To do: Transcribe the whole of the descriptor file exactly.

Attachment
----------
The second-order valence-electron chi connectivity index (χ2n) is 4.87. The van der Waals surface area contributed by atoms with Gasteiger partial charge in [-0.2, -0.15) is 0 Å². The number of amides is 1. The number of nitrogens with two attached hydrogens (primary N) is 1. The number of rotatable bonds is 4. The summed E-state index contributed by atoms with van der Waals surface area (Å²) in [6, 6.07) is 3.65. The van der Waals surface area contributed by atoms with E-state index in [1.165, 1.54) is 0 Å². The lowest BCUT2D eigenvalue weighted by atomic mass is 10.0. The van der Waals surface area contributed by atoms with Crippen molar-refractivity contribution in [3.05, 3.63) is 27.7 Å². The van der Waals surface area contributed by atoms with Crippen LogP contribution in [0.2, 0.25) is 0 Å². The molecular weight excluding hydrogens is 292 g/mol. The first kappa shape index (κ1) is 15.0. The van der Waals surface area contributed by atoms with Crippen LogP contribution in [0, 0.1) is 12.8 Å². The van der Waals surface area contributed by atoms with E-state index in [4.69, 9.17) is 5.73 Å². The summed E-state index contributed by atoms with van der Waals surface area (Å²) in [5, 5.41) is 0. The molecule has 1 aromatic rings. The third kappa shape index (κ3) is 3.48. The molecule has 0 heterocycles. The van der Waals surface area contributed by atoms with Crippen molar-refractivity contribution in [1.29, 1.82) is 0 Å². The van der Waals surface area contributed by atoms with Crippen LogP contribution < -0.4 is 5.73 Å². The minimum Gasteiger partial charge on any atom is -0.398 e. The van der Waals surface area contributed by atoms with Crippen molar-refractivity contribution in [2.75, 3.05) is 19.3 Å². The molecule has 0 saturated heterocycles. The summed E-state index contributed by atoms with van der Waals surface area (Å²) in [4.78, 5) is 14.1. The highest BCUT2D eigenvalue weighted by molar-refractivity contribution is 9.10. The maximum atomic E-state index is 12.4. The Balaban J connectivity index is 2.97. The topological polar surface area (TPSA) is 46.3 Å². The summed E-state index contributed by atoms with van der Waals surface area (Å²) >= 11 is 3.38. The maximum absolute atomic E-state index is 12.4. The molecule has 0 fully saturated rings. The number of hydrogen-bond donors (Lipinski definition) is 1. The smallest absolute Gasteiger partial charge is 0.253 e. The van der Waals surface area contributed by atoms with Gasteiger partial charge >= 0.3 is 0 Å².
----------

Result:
The second-order valence-electron chi connectivity index (χ2n) is 4.87. The van der Waals surface area contributed by atoms with Gasteiger partial charge in [-0.2, -0.15) is 0 Å². The number of amides is 1. The number of nitrogens with two attached hydrogens (primary N) is 1. The number of rotatable bonds is 4. The summed E-state index contributed by atoms with van der Waals surface area (Å²) in [6, 6.07) is 3.65. The van der Waals surface area contributed by atoms with E-state index in [1.165, 1.54) is 0 Å². The lowest BCUT2D eigenvalue weighted by atomic mass is 10.0. The van der Waals surface area contributed by atoms with Crippen molar-refractivity contribution in [3.05, 3.63) is 27.7 Å². The van der Waals surface area contributed by atoms with Crippen LogP contribution in [0.2, 0.25) is 0 Å². The molecular weight excluding hydrogens is 292 g/mol. The first kappa shape index (κ1) is 15.0. The van der Waals surface area contributed by atoms with Crippen LogP contribution in [0, 0.1) is 12.8 Å². The van der Waals surface area contributed by atoms with E-state index in [4.69, 9.17) is 5.73 Å². The summed E-state index contributed by atoms with van der Waals surface area (Å²) in [5, 5.41) is 0. The molecule has 1 aromatic rings. The third kappa shape index (κ3) is 3.48. The molecule has 0 heterocycles. The van der Waals surface area contributed by atoms with Crippen molar-refractivity contribution in [1.29, 1.82) is 0 Å². The van der Waals surface area contributed by atoms with Crippen LogP contribution < -0.4 is 5.73 Å². The minimum Gasteiger partial charge on any atom is -0.398 e. The van der Waals surface area contributed by atoms with Crippen molar-refractivity contribution in [2.75, 3.05) is 19.3 Å². The molecule has 0 saturated heterocycles. The summed E-state index contributed by atoms with van der Waals surface area (Å²) in [4.78, 5) is 14.1. The highest BCUT2D eigenvalue weighted by molar-refractivity contribution is 9.10. The maximum atomic E-state index is 12.4. The Balaban J connectivity index is 2.97. The topological polar surface area (TPSA) is 46.3 Å². The summed E-state index contributed by atoms with van der Waals surface area (Å²) >= 11 is 3.38. The maximum absolute atomic E-state index is 12.4. The molecule has 0 fully saturated rings. The number of hydrogen-bond donors (Lipinski definition) is 1. The smallest absolute Gasteiger partial charge is 0.253 e. The van der Waals surface area contributed by atoms with Gasteiger partial charge >= 0.3 is 0 Å².